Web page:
A Federal High Court in Lagos on Thursday reaffirmed its order restraining the Nigerian Electricity Regulatory Commission (NERC) from increasing electricity tariff.
It would be recalled that a Lagos-based lawyer, Mr Toluwani Adebiyi, had instituted the suit seeking to restrain NERC from reviewing electricity tariff upwards without significant improvement in power supply.
Delivering ruling on the defendant’s preliminary objection, Justice Mohammed Idris held that the objection did not comply with Order 29, Rule 4 of the Federal High Court Civil Procedure Rules and
struck it out.
Order 29 Rule 4 provides that such objection must be filed within 21 days after the suit was served.
“By my records, the NERC’s objection was filed outside the 21 days prescribed by the rules. In the circumstances, I hold that the preliminary objection was filed in breach of the rules of court. The objection filed is, therefore, in my view incompetent and is hereby struck out,” Justice Idris ordered.
Justice Idris also held that NERC’s application challenging the plaintiff’s motion ex-parte also failed to comply with Order 26, Rule 11 of the court.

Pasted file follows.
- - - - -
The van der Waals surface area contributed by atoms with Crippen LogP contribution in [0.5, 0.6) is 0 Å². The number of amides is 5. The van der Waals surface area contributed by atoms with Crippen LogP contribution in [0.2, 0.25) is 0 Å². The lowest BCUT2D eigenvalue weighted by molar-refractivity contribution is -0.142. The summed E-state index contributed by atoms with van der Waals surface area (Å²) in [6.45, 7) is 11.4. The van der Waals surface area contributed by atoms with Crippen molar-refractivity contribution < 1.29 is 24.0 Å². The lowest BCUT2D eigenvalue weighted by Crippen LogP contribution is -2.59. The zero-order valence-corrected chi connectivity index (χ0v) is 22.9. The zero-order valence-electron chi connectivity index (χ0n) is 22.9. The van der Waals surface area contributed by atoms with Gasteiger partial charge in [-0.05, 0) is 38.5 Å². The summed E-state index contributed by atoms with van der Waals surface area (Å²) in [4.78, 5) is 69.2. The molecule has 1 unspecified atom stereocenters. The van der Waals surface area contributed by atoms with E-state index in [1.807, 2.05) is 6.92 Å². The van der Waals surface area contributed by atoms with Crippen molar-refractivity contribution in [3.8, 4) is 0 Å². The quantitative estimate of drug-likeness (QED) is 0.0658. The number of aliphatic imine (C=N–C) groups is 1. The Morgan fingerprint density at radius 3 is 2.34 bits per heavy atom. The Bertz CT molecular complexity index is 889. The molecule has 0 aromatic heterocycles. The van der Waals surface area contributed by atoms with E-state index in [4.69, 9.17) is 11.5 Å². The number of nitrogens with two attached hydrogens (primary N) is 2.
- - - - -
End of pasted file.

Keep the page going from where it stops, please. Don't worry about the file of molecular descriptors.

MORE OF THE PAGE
The rule states that where a court makes an order based on a motion ex parte, any person affected by it may apply to vary or discharge it within seven days.
The judge also held that the order was made on May 28 and served on NERC on June 3, but the application to discharge the order was only filed on July 6 outside the seven days period prescribed by the rules.
“It is clear that this second application was also filed in breach of the rules of court and is also incompetent. Both applications — the preliminary objection and motion to set aside are all hereby declared incompetent and are hereby struck out. The order of court maintaining status quo remains until further order is made,” he said.
The court had restrained the respondents, including electricity distribution companies, from effecting any increment in electricity tariff earlier fixed for June 1, 2015, until the substantive suit was heard and determined.
Justice Idris adjourned the case to Sept. 23 for hearing of the substantive suit.